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Beyond the general consensus that “drones are good,” …

Mining management may quietly harbor serious disagreements about the scope of use for drones. This is why one should conduct a drone audit on site. Miners grow hungry for the relatively inexpensive data that aerial drones provide. Drones can make daily – hourly – surveys of operations, providing real-time information about inventory and conditions. Three-dimensional topographic surveys can be conducted at a fraction of the cost of conventional techniques, allowing for breakthroughs.

The technology is improving rapidly; the adoption rate appears to be moving even more rapidly. Spending on drone analytics, already a billion-dollar business, is projected to triple over the next five years. The moment approaches when the use of drones won’t be a competitive advantage in the minerals industry, but a competitive necessity.

Still, drone technology remains complex. An operator cannot expect to save a mine from declining returns or magically discover new deposits of recoverable minerals simply by buying a set of drones. An enterprise has to prepare itself to integrate the technology into its operations, or else the rich data collected by drones will simply be wasted.

skymineUAV professional audits catches mistakes before they happen. An audit usually takes about a business week to complete, including 24 hours on site, answering some essential questions.

·            Will the drones conform to an enterprise’s corporate standards?

·            How will the enterprise manage airspace access and other regulatory compliance issues?

·            Does the company’s insurance cover drones? How do the drones fit into the enterprise’s crisis management and safety plans?

·            How does the company plan to procure drone hardware and software, and is that software compatible with other technology in use by the enterprise?

·            Does the enterprise have trained drone pilots? What standards are necessary for the enterprise’s drone operators to meet?

·            How will the enterprise track drone maintenance?

Together, these questions help build a drone Operations Manual (Ops Manual) for a mining operator. Call it a care and feeding guide for drones. A good manual lays out meaningful expectations and mission requirements. It should be an instruction handbook to establishing a predictable, safe program, with standards for roles and responsibilities, safety protocols, proposed policies for pilot training, equipment maintenance and sourcing standards, a glossary of all terms and checklists used by operational teams, flight crews and equipment managers.

An auditor’s questions can start arguments among management. That’s probably a good thing. Beyond the general consensus that “drones are good,” a mining management team may quietly harbor serious disagreements about the scope of use for drones. An audit will form the basis for a robust discussion that leads to actual buy-in across the enterprise, instead of assumed consensus before a major technology investment.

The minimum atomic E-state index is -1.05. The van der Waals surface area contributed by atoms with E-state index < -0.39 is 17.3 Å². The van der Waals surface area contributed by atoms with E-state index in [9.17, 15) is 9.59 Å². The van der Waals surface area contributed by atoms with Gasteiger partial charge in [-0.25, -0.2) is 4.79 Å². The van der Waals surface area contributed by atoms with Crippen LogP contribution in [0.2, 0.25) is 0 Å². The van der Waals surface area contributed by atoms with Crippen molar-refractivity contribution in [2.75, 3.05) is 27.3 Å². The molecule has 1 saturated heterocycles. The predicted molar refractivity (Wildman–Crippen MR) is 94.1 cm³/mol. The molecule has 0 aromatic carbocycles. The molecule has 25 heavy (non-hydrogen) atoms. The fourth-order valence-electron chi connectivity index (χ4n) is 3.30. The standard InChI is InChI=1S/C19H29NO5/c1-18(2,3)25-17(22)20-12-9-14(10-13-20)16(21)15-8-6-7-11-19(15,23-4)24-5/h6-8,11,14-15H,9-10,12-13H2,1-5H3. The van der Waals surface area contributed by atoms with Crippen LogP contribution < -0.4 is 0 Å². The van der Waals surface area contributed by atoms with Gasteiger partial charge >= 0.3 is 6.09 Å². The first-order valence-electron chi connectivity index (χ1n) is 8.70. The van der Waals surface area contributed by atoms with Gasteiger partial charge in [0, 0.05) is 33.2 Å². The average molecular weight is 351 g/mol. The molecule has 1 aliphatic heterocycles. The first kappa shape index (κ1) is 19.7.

An audit will also reveal the business case for using drones. Every mine is different. Operators should know what can be accomplished realistically with a drone program, and a pre-implementation audit will help, particularly by helping identify the right aircraft, the right training and the right software for the mission – expensive mistakes that can render a drone program ineffective.

An audit will also help prepare firms for the softer changes that come with the technology. Drone operations require a cultural shift, because drone operations are a culture.

Some elements of drone ops culture mesh well with mining industry culture. Team members have to have pre-planned responses to drone accidents, and each team member is expected to report when things go wrong. Safety consciousness and risk mitigation lay at the heart of this culture.

But regular infusions of high-quality data can change operational rhythms, and require instruction on quality control procedures for collecting that data. Continuous flight operations mean that operations crews must monitor and respond to changing field conditions as a second nature.

Crucially, an Ops Manual puts policy and compliance information in one place in clear language. Some mining companies have struggled to adopt drone technology because their operations managers fear running afoul of aviation regulations. A proper audit identifies all of those pitfalls and clearly describes the technology and policies that mitigate those safety and regulatory risks. One irony: a good audit will also reveal how drones may improve mining safety by helping identify dangers.

The Ops Manual – a digital document – should contain an interactive airspace map, sourced from official regulatory bodies and validated by aviation experts, so drone operators know where it’s safe to fly and where they need special permission. It should also show how to obtain quick flight permission from the FAA (or other regulatory agency in other countries) in controlled airspace. And it should show how to manage the documentation for aircraft maintenance, pilots certification, flight logs and other legally-required administration of a drone aircraft program.

#Drones #UAV #UAS #IOT #Mining #OpenPit #Underground #Digitalization #RPAS #FAA #CAA